Three Day Road
Killing to Belong: The Windigo in Joseph Boyden's "Three Day Road" 12th Grade
In Joseph Boyden’s novel “Three Day Road,” the windigo killer plays an important role within the central characters’ Cree community. Through their separate, individual experiences, both Niska and Xavier struggle to assert their place within this community through attempting to kill an augmented version of their own windigo. For Niska, her Frenchman lover represents this windigo in a metaphorical sense. Niska’s murder of the Frenchman is a blatant attempt to feel she belongs as a windigo killer in her community.
In her first story, Niska implicitly tells Xavier that she wants to fulfill the windigo killer role within her tribe. Niska first introduces herself as an outcast, who distinctly does not fit in with anyone. She is not akin with the other children, who think she is “damaged” and “crazy”(Boyden, 35), and feels “too young to be accepted by the adults”(46). Seemingly, Niska is only accepted and comforted by her father who she wants to “watch over” and “stay close to”(36). Even with the possibility of discovering the world for herself before her “first blood of womanhood,” Niska chooses to have “nothing of that” and instead “[stays] close to [her] father”(36). Because of her lack of self-discovery, her father very heavily...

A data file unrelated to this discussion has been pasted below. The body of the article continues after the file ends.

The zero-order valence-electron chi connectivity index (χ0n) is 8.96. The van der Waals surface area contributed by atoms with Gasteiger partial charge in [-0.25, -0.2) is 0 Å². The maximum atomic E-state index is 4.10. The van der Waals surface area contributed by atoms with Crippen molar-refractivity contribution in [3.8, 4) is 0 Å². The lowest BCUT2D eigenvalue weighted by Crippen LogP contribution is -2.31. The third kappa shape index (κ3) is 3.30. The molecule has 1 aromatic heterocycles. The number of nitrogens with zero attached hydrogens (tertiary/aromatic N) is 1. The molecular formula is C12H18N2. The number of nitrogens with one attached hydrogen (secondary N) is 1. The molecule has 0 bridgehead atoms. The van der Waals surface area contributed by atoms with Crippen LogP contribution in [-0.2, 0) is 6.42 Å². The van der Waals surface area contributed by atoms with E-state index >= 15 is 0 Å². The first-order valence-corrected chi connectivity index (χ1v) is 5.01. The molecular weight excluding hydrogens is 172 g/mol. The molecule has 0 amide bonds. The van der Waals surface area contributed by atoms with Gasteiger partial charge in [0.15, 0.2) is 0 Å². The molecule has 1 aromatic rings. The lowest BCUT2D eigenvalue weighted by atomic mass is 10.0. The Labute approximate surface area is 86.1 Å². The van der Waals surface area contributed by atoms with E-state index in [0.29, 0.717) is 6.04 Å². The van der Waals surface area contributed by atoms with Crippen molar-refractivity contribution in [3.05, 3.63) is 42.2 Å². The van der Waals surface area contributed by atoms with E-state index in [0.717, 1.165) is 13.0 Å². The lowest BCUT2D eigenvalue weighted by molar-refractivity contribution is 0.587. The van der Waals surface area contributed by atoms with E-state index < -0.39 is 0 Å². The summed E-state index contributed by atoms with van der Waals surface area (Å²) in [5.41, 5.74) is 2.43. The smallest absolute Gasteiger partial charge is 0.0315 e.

Join Now to View Premium Content
GradeSaver provides access to 882 study guide PDFs and quizzes, 6875 literature essays, 1858 sample college application essays, 279 lesson plans, and ad-free surfing in this premium content, “Members Only” section of the site! Membership includes a 10% discount on all editing orders.
Already a member? Log in